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posted by janrinok on Sunday December 21 2014, @07:47PM   Printer-friendly
from the robbie-the-robot-is-winning dept.

Claire Cain Miller writes at the NYT that economists long argued that, just as buggy-makers gave way to car factories, technology used to create as many jobs as it destroyed. But now there is deep uncertainty about whether the pattern will continue, as two trends are interacting. First, artificial intelligence has become vastly more sophisticated in a short time, with machines now able to learn, not just follow programmed instructions, and to respond to human language and movement. At the same time, the American work force has gained skills at a slower rate than in the past — and at a slower rate than in many other countries. Self-driving vehicles are an example of the crosscurrents. Autonomous cars could put truck and taxi drivers out of work — or they could enable drivers to be more productive during the time they used to spend driving, which could earn them more money. But for the happier outcome to happen, the drivers would need the skills to do new types of jobs.

When the University of Chicago asked a panel of leading economists about automation, 76 percent agreed that it had not historically decreased employment. But when asked about the more recent past, they were less sanguine. About 33 percent said technology was a central reason that median wages had been stagnant over the past decade, 20 percent said it was not and 29 percent were unsure. Perhaps the most worrisome development is how poorly the job market is already functioning for many workers. More than 16 percent of men between the ages of 25 and 54 are not working, up from 5 percent in the late 1960s; 30 percent of women in this age group are not working, up from 25 percent in the late 1990s. For those who are working, wage growth has been weak, while corporate profits have surged. “We’re going to enter a world in which there’s more wealth and less need to work,” says Erik Brynjolfsson. “That should be good news. But if we just put it on autopilot, there’s no guarantee this will work out.”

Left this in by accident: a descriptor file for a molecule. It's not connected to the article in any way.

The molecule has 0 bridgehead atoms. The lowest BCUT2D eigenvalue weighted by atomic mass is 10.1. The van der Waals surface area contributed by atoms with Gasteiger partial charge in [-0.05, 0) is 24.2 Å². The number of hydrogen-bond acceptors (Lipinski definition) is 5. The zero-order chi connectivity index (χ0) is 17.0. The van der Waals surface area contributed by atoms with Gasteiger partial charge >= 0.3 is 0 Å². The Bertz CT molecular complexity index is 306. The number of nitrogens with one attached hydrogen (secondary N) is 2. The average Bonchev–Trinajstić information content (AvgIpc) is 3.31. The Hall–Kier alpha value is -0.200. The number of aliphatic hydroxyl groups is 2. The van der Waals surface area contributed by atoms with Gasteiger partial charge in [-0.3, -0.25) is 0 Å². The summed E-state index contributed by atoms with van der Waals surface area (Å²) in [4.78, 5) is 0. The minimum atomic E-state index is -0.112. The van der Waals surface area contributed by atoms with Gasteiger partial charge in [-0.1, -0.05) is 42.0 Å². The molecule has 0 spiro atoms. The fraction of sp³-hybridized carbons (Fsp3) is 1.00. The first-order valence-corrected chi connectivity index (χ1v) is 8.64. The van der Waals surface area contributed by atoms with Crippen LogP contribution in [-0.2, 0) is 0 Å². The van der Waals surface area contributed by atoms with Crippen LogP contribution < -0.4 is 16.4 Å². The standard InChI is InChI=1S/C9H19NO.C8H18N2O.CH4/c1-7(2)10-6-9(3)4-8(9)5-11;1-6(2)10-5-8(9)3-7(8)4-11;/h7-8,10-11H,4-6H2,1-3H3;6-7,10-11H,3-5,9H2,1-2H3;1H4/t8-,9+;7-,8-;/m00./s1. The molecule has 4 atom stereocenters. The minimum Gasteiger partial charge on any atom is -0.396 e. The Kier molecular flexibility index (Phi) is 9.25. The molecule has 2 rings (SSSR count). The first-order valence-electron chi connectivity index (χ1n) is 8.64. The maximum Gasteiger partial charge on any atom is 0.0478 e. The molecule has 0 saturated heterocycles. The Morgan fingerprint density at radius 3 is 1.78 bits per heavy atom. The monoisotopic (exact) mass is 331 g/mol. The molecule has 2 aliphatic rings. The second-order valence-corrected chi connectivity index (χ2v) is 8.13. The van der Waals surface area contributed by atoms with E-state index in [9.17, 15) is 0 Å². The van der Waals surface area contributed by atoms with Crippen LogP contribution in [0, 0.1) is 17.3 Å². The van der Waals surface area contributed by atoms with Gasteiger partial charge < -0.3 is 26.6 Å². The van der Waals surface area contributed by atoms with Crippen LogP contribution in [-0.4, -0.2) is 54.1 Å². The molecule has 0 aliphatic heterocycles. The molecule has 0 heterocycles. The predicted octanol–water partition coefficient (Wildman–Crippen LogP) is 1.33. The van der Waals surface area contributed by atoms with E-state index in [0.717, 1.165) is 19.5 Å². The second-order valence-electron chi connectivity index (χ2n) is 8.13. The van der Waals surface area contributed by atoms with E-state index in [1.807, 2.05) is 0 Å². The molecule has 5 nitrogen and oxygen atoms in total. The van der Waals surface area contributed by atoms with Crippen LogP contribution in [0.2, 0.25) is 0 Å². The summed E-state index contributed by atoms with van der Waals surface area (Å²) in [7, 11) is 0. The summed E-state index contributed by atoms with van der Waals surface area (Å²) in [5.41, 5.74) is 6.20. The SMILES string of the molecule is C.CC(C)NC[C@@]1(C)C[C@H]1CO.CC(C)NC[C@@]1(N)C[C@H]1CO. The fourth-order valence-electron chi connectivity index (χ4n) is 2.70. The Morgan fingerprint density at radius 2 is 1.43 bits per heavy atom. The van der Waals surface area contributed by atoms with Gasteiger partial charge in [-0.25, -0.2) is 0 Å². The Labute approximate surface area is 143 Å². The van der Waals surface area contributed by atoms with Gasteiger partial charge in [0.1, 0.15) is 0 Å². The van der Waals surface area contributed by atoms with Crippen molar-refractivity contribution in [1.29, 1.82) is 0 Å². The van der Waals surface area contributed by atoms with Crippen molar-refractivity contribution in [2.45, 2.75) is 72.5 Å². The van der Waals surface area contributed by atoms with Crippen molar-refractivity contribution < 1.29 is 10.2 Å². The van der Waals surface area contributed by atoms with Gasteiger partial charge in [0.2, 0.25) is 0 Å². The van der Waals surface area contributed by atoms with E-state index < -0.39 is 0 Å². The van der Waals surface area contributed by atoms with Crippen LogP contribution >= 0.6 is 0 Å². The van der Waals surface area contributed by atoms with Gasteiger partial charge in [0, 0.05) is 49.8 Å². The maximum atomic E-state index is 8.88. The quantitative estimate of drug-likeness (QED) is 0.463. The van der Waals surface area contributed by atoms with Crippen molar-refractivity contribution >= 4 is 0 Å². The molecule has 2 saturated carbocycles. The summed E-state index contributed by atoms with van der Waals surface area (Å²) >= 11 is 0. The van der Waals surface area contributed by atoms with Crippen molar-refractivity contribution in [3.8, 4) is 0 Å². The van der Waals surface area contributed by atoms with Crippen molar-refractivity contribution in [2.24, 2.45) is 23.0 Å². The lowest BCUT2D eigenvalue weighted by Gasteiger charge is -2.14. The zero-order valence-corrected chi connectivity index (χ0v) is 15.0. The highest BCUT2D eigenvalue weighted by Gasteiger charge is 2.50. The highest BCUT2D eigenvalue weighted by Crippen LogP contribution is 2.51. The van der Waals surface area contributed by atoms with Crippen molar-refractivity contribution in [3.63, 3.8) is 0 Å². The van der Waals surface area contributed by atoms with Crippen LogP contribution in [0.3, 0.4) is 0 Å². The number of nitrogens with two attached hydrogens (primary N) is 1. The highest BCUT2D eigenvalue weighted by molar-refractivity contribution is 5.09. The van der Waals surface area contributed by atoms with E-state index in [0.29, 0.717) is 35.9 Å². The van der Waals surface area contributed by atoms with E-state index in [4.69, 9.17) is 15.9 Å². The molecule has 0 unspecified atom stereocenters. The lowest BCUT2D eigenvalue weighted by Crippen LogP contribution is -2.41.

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  • (Score: 3, Interesting) by MichaelDavidCrawford on Sunday December 21 2014, @09:42PM

    by MichaelDavidCrawford (2339) Subscriber Badge <> on Sunday December 21 2014, @09:42PM (#128131) Homepage Journal

    That the US all by itself has a shortage of 500,000 tech workers right now, with a shortage of 1,000,000 by 2020.

    I don't believe it.

    However I do believe that hiring managers have trouble finding the staff that they need. I just don't believe it's due to a shortage; rather I feel it is due to the prevalance of "staffing firms" that require a hefty commission for, uh, "placing" a candidate. The "going rate" is 30% of a perm employee's first-year salary, payable after they've been on the job for three months, or 30% of the hourly pay of a contractor, due every time a payroll is issued.

    It can be a great deal more: someone reported on that he billed his agency $30.00 per hour in the late nineties, whereas his agency billed their client for his work at $90.00!

    In return for their, uh, "service", as found by a recent study, recruiters "read" the average engineer's resume for but SIX SECONDS! Consider that a regular manager - not a recruiter - will "read" a resume for thirty seconds. So at a cost of thirty grand or so, you can hire a headhunter to put in one-fifth the effort you would.

    My contribution to fixing that problem is:

    • Local Jobs, Local Candidates: The Global Computer Employer Index []

      My site links to each employer's own job board. That is, I don't list any currently-open positions, rather the companies I link to, list their own open positions.

      Not every company will currently be hiring. Apply anyway, as most open positions are never advertised; rather they hire from the pile of resumes they already have on-hand when a position opens up.

      While I've been focussing on the US, that's only because that's where I know how to find the jobs. I have many, many companies in other countries that I'll be adding soon, also lots more remote work. I take specific requests; if you're looking for work, let me know where you want to work and I'll find some potential employers there.

      If you'd like me to list your company, please email your company's homepage URL to [mailto]


    Yes I Have No Bananas. []
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